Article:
If you are interested in having AIASMC organize and conduct a Charrette for your community, please contact us at firstname.lastname@example.org or 650.348.5133
Design Charrette: An Introduction
In 1982 a group of architects were asked to organize a Charette to launch a local community's downtown storefront improvement program. This group of architects went on to found the AIASMC. Since that time we have organized conducted over 18 Charrettes for various Peninsula communities
The term “Charrette” is derived from the French word for “cart”. At the Ecole Des Beaux Arts, the premiere school of Architecture in 19th century France, Architecture students were challenged with design assignments requiring intense work with very tight and inflexible deadlines. These exercises would culminate in feverish bursts of effort as the designs were drawn on large format boards for the final presentation. The arrival of the deadline was marked by the appearance of the Proctor’s cart, or “charrette” making the rounds of the students' quarters to pick-up their work.
Over the years the term "Charrette" has become synonymous with an intense and time-constrained design project, workshop, or exercise. Design Charrettes can be associated with a variety of community based problem-solving and participatory design and planning activities. They can range from a few hours of intensive brainstorming to a sequence of sessions spanning several days or
The efforts of the San Mateo County Chapter of the American Institute of Architects (SMAIA) are rooted in its members’ belief in the importance of community, service, and leadership by the architectural profession. Events such as the Mission Street Urban Design Charrette present valuable opportunities for architects and other design professionals to serve the community.
AIA members understand that the combination of unencumbered creative problem solving and direct community participation is often the best way to begin addressing complex design and development issues. The AIASMC’s charrette approach generates multiple visions rather than a single solution. The ability to quickly produce and share a number of possible visions of the future can be a crucial element in helping communities define and achieve their goals. The ideas can break through the deadlock of a debate that is limited to words and emotions prior to the charrette, overcome the inertia of preconceived notions and help illuminate a path to the future. A variety of graphically expressed concepts becomes the basis for further study, discussion, debate and eventually for civic action. The fact that the AIASMC has conducted many successful events such as this one over the past 25 years, up and down the Peninsula, reflects the Chapter’s longstanding dedication to the needs of the communities in the area.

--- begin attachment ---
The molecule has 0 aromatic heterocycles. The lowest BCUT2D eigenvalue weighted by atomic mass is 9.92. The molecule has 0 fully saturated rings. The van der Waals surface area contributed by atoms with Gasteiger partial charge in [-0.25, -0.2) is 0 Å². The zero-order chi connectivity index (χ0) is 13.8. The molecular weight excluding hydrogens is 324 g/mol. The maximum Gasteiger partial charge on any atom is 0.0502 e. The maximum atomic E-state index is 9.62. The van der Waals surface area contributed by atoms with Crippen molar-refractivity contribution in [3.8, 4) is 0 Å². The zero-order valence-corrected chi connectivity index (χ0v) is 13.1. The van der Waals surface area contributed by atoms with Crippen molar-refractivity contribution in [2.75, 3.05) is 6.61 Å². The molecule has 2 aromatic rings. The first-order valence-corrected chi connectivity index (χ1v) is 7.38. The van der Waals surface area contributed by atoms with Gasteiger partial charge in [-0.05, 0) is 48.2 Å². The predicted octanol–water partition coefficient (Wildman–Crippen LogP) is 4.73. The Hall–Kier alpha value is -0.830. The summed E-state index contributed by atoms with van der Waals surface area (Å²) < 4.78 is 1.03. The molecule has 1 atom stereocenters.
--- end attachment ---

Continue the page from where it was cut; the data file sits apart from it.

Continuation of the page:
Past AIASMC Charrettes:
- San Mateo 'B' Street - 1982
- San Bruno, San Mateo Avenue - 1986
- Half Moon Bay, Main Street - 1990
- Burlingame, Broadway/Bayshore - 1994
- San Mateo, Transit Center / Train Station - 1994
- Burlingame, Bus Depot - 1994
- San Carlos, Laurel Street - 1995
- San Mateo, Main Library - 1996
- South San Francisco, Downtown - 1998
- East Palo Alto, Community Design Charrette - 2000
- San Mateo, Historic Main Street - 2001
- San Mateo, 'Gateway to Central Park' - 2004
- Menlo Park 'Imagine a Downtown' - 2005
- Burlingame 'SoBA' (Howard Avenue) - 2006
- Daly City, Mission Street 'Urban Design Charrette' - 2008
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